What is gluten and how does it look like?  This short video features an experiment to let us take a glimpse of what gluten is.  Watch this interesting video

 

Here’s a transcript of the video to make it easier to follow:

we use wheat flour and countless recipes from chewy loaves of rustic bread and
pizza dough to tender cakes and some muffins
all these baked goods rely on something called gluten
how does this work
first let’s start with a simple question
what is gluten
all wheat flours contain two important proteins glutenin and gliadin
now in the presence of water
these two small proteins change shape and bond together
this creates an elastic network of proteins called gluten which has the ability to trap air much like a balloon
this gluten network fills with swollen starch granules and gas bubbles allowing breads to rise and
cakes to gain some gentle structure
now here in the Test Kitchen we’ve long known that gluten is important in baking but mainly we’ve done a lot of talking not a lot of showing
so what is it on a tangible level
can you see it
can you feel gluten
I’m in a simple experiment to find out just that
I made two basic dough’s by mixing flour and water in a food processor until a smooth ball formed
and for one dough I use cake flour which contains the least amount of protein
of all the different types of flour that you can find at the grocery store between six and eight percent
usually in addition
cake flour is often bleached which further weakens the proteins and for the other one I use
bread flour which contains the most amount of protein usually running about twelve to fourteen percent and is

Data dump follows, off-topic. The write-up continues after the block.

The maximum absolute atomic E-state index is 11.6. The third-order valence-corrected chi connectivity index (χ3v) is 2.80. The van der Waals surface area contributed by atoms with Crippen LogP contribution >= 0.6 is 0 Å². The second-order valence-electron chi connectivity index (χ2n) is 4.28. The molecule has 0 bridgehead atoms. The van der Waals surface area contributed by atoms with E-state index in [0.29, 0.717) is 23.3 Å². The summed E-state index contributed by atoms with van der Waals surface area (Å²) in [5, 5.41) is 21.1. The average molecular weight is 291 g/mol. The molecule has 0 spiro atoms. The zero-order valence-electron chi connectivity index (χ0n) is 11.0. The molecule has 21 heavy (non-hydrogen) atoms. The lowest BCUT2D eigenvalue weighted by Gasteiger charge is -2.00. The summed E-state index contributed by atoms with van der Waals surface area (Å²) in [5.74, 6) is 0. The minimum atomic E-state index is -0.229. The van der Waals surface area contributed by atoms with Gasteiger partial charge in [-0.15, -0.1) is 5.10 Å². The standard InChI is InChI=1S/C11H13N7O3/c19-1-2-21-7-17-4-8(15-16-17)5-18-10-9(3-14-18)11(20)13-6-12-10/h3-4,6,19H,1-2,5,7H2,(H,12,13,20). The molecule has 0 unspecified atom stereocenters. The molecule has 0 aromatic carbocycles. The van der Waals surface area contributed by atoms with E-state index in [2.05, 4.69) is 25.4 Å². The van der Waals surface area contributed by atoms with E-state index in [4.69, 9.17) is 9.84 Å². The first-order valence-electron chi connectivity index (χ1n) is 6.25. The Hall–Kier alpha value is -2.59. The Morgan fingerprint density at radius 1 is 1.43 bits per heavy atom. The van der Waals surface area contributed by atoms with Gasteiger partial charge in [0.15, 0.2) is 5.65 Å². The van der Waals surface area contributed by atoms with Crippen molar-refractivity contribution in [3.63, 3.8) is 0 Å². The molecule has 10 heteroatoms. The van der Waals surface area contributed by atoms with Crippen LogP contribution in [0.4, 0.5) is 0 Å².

generally not bleached so you can see
here I have two balls of dough each containing a different amount of gluten
you can’t actually see that because surrounding that gluten is a whole lot of starch
the next step believe it or not I washed the starch away
I placed each dough in a mesh strainer and massage them under running water to wash away all the starch
once the water ran clear a sign that the starch was gone I was left with two piles of essentially pure gluten
as you can see the difference is in appearance and texture of the two are dramatic
the low protein cake flour formed a very small amount of really wheat gluten
you can pull it right apart
on the other hand high-protein bread flour formed a large ball of highly resilient rubbery gluten and can be stretched very thin without tearing
to show just how elastic this bread flour gluten ball is I’m going to try and do something a little bit crazy
I’m going to treat it like a balloon and inflated with is the air
so what have we learn from this experiment
well we use high-protein bread flour for breads because it develops a lot of very flexible gluten
which as we’ve seen acts like a balloon trapping air and creating higher rising loaves
now for cakes we want just enough gluten to provide a bit of structure without turning them to huff
we turn to cake flour for its lower protein content and reduce gluten potential
all-purpose flour as its name suggests is good for a lot of foods that fall in between
these extremes such as pie dough harder your muffins and cookies
so next time you’re kneading pizza dough gently folding a cake batter or considering swapping one type of flour
for another
we hope you remember this experiment this is one case we’re seeing really is believing


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